I went back in and explained my issue. The customer service representative did not fully understand and could not see the particle. Regardless, I was requesting a new unit to replace the defective one. A different sales rep walked a new unit down to the sales desk for me and after a bit of confusion, I walked out and proceeded to open this new unit in my car.

To my grand dismay and surprise, this unit's plastic sheath was marred and scratched the same way and also had dust and particles all over the screen. In a different spot on the screen, a white particle was trapped under the glass. Are these units not assembled in clean rooms?

I was absolutely amazed and frustrated and so was the Target rep at the service desk who rolled her eyes at me in disbelief as I walked towards her. How dare I return another one because of a white dot! She immediately mumbled something about security and a manager. Several minutes later, a manager came out and I explained the issue. After consulting with someone in the back, he agreed to open one more unit together, with me. Both reps reminded me that these units had to be returned to Apple as if it were an inconvenience. These were defective units. What else did they think should be done with them?

Lo and behold, this unit seemed fine. I thanked Target for their time and gave my opinion that they seemed to have received somewhat of a bad batch. This comes only weeks after I had purchased an iPad 3 at a different Target and returned it because the aluminum bezel edges were not fully machined and even had aluminum dust and chips on some of the edges. 

At the very least, my opinion is that there is something going on with Apple's manufacturing process in addition to their quality control. I cannot be the only isolated case.

Or can I? On Friday night, I purchased an iPhone 5 at full retail price on Apple's web site, but used the feature that allowed me to pick it up the next day at the Danbury Apple Store which is about 30 miles away from my house and even further from the Target I had just been to, but it was the closest store with stock. I made my way to the store the next morning and was helped within 15 minutes. By 11AM, I was almost done with my transaction. As I left the store, I began fully inspecting the body of the phone. Once more, to my great dismay, I discovered a some defects in the form of a handful of scattered white dot chips on the back of the phone. Unbelievable!

Some customers must be overlooking this stuff. I guess you really do have to look for it, but at the premium prices we pay for tech products these days, we SHOULD be inspecting each and every device (investment) with a fine toothed comb. I headed back to the Apple store to immediately exchange it. That is where the quality control story ends and my Apple Store frustration begins.

I was put back in a customer queue which meant I was to stand next to some Macbooks for another 10-15 minutes. I thought this would be a quick and painless exchange but I stumbled onto a new limitation of ability of Apple Stores. (On a side note, when I went to buy an iPhone 3GS at an Apple Store, I was not able to purchase it because Apple did not have the ability to process the orders of AT&T customers who happened to have a company discount on their account).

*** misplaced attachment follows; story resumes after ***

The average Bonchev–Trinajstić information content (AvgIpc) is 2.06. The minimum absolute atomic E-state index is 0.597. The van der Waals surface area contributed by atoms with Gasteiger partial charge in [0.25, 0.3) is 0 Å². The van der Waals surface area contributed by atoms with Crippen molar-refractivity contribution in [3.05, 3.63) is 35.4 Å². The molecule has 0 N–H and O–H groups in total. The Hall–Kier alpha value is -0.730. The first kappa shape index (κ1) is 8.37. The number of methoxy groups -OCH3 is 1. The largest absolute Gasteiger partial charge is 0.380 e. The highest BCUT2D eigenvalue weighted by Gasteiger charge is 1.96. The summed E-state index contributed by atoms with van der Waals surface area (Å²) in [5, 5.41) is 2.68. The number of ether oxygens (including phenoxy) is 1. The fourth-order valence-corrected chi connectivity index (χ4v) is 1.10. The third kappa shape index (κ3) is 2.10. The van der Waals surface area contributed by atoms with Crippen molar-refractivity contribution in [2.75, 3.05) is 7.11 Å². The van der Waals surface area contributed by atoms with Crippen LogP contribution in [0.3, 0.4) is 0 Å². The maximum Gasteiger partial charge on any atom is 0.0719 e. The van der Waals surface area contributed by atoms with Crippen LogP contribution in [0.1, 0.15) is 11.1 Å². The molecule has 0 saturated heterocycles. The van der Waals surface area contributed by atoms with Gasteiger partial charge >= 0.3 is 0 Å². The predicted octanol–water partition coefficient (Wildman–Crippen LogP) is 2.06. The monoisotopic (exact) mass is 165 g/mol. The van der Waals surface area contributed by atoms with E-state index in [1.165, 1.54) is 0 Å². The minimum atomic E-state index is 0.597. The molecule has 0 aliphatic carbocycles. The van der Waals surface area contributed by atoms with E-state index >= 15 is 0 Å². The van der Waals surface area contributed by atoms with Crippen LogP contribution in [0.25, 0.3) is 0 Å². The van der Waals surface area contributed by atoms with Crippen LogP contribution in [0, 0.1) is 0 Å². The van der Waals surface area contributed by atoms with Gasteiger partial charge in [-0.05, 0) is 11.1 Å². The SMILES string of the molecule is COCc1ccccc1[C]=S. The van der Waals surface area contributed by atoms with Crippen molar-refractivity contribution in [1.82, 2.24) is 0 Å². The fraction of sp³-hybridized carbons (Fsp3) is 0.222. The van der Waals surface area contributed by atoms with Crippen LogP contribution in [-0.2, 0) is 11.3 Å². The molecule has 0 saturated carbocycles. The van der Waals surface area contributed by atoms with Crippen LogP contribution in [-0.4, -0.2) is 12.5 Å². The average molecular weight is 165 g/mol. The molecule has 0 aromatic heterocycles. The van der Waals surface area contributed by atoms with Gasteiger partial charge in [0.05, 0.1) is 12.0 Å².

As the helpful Apple employee deactivated my scratched up iPhone 5 and attempted to activate a new one for an even exchange, he began running into errors. Something no one in the store had seen before. After about 20-30 minutes of consulting and trying, the employee then called Verizon who instructed him to try a different sim card. Still, no dice and they refused to let me leave the store with the phone unactivated. I was then told I needed to allow Apple to credit me back for the phone and charge me a whole new amount. I reluctantly allowed this which meant that i would have $1382 tied up on my debit card until the refund came through. I was assured this would work. After a few sim card swaps, the new unit appeared to activate and I left the store.

I went to have lunch and as I was eating, I noticed there was no Verizon label in the top left of my phone so I rebooted. An error came up saying my phone could not activate. Beyond frustrated, I went back to the Apple Store and was helped again. A manager suggested the employee walk me down to the Verizon store to see if they could help. I was then put in the Verizon queue and the Apple employee left.

About 30 minutes later, Verizon was able to go in and change the sim ID to what it was supposed to be and I was activated. Apparently, this was not something Apple has the power to do. This was one of the most frustrating experiences I ever had. What should have been a 15 minute trip to the Apple Store turned into literally, a 4 hour affair. All of the humans at the Apple Store and Verizon Store were very helpful and understanding. 

Between defects in manufacturing and Apple's limited ability to offer full service when it comes to at least one of their carriers, this customer experience was less than stellar. Both of these issues could and should be addressed. Maybe the manufacturing defects have something to do with Foxconn trying to keep up with demand. I honestly do not know, but what I do know is that I had a very difficult time buying 2 Apple products in November.

The most important take away from this story though is: Always thoroughly inspect your gadgets and devices before leaving the store. We pay way too much for anything less than flawless devices at this point.